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CRUSH OF TRADING SENDS WALL STREET ON A COASTER RIDE

SHARE CRUSH OF TRADING SENDS WALL STREET ON A COASTER RIDE

Prices on the New York Stock Exchange turned mixed Monday in an explosive session marked by wild swings and voluminous trading in Wall Street's first session since the Friday the 13th mini-crash.

Government officials moved quickly to assure investors that measures had been taken at the nation's exchanges to prevent a replay of the October 1987 stock market crash.The Dow Jones industrial average, which plunged 190.58 Friday, was ahead by 36.27 to 2605.53 at 2 p.m. EST. The Dow sunk by as much as 50 points in the first half-hour and then sprang higher in volatile trading that whipped the blue chip indicator back and forth.

Analysts said computerized-program buying and bargain hunting by institutions sparked a rebound in blue chip issues.

"This is a move to quality blue chips by institutions," said Hildegard Zagorski, market analyst with Prudential-Bache Securities Inc.

But the broader market lagged behind the Dow, with declines leading advances by 1,149 to 531 among the 1,940 issues crossing the NYSE tape. The price of an average NYSE common share was up 28 cents.

Volume had rocketed to 330 million shares by 2 p.m. - a heated rise from the 117 million shares exchanged in the same period Friday.

The NYSE tape was running only several minutes late after being behind around 20 minutes during the first hour because of the crush of orders.

Fed Chairman Alan Greenspan told a bankers convention in Washington, "We maintain particular surveillance overnight of Asian and European markets and have kept in productive contact with our counterparts abroad."

Traders in Salt Lake City started Monday swamped with sell orders but emerged at midday pleasantly surprised as the market rebounded with a surge of bargain buys.

The immediate dive of more than 63 points in the first half-hour was expected by a pent-up backlog of sell orders over the weekend. "But I had no idea it would move up like it did," said Mike Tullis, vice president of the local office of Smith Barney.

"We are extremely encouraged by what we see. Investors seem to recognize that falling stock prices aren't always disasters but can provide some bargains."

Within seconds of the initial decline, Tullis said, some "incredible buys became available and evaporated in seconds," causing an abrupt increase in the market.

Despite the positive early performance, the wild gyrations also could signal some uncertainty about where the market will ultimately close.

"I don't believe we are out of the woods yet," said one broker, who declined to be identified. "We would have preferred not to see it go up so fast. It could mean some more profit selling, driving the market back down again."

The initial decline was driven by sell orders that flooded the lines of mutual fund companies across the country over the weekend. But Larry Mulcock, Salt Lake manager of Fidelity Investments, one of the country's largest mutual fund companies, reported "very little" activity regionally compared to the massive crash two years ago.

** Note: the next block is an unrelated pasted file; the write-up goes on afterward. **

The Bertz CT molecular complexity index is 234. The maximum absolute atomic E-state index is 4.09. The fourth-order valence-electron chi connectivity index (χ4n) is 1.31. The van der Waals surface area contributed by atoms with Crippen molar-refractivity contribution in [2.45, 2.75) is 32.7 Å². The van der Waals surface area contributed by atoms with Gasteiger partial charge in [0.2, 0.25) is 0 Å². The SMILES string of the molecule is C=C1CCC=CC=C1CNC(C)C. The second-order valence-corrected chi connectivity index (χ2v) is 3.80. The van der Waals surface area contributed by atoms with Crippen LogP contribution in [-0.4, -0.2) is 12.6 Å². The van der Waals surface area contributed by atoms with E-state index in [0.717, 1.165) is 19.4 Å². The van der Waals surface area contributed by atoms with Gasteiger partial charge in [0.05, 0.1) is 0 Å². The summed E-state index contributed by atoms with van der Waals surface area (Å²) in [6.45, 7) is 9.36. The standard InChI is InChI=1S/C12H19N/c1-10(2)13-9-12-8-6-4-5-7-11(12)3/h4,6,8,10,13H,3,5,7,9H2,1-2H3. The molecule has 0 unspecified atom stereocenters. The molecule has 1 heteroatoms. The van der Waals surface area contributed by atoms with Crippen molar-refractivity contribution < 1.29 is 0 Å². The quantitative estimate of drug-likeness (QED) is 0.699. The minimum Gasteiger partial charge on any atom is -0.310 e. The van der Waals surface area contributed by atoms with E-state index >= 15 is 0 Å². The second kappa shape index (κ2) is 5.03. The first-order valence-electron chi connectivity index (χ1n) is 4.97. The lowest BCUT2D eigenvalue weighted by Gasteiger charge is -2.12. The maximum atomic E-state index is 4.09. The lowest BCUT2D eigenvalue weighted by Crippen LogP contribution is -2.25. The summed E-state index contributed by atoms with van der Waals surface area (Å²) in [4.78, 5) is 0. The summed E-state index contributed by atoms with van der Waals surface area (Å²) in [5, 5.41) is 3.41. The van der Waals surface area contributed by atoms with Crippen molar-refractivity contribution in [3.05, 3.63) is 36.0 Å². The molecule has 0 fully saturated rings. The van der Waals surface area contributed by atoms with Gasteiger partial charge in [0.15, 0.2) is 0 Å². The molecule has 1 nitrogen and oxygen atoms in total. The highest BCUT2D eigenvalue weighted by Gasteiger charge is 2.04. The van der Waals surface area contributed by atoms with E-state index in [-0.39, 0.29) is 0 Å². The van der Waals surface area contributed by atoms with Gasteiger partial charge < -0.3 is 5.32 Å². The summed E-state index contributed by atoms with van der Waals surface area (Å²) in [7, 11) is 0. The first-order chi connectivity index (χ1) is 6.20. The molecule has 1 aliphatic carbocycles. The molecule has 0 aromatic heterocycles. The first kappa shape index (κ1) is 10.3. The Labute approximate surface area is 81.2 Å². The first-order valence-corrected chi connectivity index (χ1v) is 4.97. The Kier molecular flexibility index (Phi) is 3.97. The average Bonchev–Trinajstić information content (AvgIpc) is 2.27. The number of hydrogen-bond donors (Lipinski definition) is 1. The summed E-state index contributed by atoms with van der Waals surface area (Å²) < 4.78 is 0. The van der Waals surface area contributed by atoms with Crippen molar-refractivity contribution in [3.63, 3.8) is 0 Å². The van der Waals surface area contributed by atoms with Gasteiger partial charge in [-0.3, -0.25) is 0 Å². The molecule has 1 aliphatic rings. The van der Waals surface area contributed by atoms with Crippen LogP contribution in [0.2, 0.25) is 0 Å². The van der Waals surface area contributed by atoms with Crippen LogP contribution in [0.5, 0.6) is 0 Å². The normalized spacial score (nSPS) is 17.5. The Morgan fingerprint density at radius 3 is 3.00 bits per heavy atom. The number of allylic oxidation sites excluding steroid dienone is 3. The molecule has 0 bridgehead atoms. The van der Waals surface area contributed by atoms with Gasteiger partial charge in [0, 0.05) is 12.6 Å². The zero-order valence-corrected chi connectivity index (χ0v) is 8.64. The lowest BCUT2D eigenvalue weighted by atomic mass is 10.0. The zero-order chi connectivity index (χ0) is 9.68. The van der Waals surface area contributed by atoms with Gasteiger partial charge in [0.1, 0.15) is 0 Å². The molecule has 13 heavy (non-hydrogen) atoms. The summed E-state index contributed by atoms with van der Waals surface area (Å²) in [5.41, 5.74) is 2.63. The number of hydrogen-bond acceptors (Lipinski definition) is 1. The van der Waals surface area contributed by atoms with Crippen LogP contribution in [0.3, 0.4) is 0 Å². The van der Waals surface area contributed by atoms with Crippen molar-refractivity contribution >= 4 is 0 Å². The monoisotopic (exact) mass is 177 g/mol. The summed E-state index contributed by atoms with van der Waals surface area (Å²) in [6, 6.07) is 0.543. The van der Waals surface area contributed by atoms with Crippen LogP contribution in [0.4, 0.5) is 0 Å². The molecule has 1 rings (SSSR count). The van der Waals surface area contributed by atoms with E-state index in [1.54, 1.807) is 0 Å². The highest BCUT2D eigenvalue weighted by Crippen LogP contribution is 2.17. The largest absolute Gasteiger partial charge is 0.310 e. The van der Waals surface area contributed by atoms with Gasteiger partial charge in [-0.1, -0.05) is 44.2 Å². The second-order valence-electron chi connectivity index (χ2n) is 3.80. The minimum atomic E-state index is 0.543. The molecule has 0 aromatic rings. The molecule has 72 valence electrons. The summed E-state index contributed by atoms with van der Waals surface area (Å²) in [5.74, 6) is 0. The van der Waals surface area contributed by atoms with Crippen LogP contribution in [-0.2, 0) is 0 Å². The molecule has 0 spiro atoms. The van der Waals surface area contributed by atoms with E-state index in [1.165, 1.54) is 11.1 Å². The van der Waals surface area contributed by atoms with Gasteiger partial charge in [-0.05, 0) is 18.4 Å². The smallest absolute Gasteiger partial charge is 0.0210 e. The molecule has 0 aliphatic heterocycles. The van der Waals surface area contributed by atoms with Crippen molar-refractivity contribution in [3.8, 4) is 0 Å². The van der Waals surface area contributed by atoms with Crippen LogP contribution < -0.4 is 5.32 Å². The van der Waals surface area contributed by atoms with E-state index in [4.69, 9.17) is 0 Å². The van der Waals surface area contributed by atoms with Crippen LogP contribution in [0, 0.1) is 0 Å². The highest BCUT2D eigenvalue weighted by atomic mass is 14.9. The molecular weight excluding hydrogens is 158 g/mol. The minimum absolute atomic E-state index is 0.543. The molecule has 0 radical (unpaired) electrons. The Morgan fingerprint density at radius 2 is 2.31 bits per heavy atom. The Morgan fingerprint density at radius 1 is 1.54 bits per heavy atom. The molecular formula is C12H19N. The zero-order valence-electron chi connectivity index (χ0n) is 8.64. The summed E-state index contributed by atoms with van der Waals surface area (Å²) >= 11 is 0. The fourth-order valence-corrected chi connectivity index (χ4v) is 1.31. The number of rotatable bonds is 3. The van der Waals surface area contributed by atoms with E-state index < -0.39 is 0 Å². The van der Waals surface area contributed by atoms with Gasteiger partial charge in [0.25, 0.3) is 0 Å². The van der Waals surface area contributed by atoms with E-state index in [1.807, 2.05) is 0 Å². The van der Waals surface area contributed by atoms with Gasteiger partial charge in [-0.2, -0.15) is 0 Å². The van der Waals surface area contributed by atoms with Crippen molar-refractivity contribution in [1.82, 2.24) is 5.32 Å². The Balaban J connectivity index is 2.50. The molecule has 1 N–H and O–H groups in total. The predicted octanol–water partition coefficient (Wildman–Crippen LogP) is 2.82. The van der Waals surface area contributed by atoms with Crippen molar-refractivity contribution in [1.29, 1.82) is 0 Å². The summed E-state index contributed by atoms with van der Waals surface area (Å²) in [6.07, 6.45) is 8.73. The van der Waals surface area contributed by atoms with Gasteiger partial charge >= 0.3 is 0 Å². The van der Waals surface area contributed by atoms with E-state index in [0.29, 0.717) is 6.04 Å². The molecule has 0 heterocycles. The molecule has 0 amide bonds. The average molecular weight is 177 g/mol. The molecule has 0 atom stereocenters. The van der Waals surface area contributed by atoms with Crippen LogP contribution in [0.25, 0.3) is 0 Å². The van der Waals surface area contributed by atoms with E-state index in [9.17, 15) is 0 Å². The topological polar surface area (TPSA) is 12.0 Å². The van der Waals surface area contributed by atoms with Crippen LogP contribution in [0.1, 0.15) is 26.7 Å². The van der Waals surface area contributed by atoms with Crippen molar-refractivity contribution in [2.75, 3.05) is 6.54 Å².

Sell orders have outpaced purchases, Mulcock said, but many people who pulled out in 1987 never returned, while those who stayed are more savvy.

Fidelity's local telemarketing operation handles calls from a multistate region. Mulcock said administrators stepped in Monday to beef up the early shift to 40 operators and assist in handling a morning deluge.

President Bush said Monday he was not worried about Friday's steep decline and said that the appropriate federal agencies were monitoring the situation.

"I'm not worried . . . the Federal Reserve and the SEC and the secretary of the Treasury are monitoring the situation, and that's where it stands right now," Bush told reporters.

The New York Stock Exchange opened its computers to receive orders at 7:30 a.m. EDT, an hour earlier than usual, because of the expected heavy volume.

The NYSE offered its individual express delivery service when trading began, which puts individual orders of up to 2,099 shares ahead of big, institutional orders. Normally, the service is offered only once the Dow moves up or down 25 points.

A system of "circuit breakers" installed following the 1987 crash automatically halts stock trading temporarily if the Dow rises or falls 250 points from the previous session's close.

Stock prices had crumbled Friday as fears about the future of takeover activity overwhelmed the market after the proposed $6.75 billion buyout of UAL Corp. unraveled when the pilot-management group seeking to acquire United Airlines' parent could not come up with sufficient financing for the deal.

After a delay, UAL stock opened down $55 to $224.75 a share. Representatives of UAL management and the United Airlines pilots union worked furiously Monday to revive their buyout.

Scores of tourists lined up outside the New York Stock Exchange, hoping to get an eyewitness view of the trading spasms.

"I feel like I'm watching a car accident," said John Egan, 24, a New Yorker waiting outside the visitor's gallery.

Tan-coated NYSE sentries guarded the building's entrances amid the skyscraper canyons of Manhattan. About 20 New York police on motorcycles and horseback deployed themselves nearby.

"No matter how you see it, something sudden and very important happened on Friday," said John van Rosendaal, 26, a Columbia University student, from Utrecht, Netherlands. "Something big's happening, and I want to be there when it does."

Across the street, about 15 scraggly anarchist squatters from a nearby park carried placards that read "sell today, jump tomorrow." A few shouted, "Watch for falling stockbrokers!"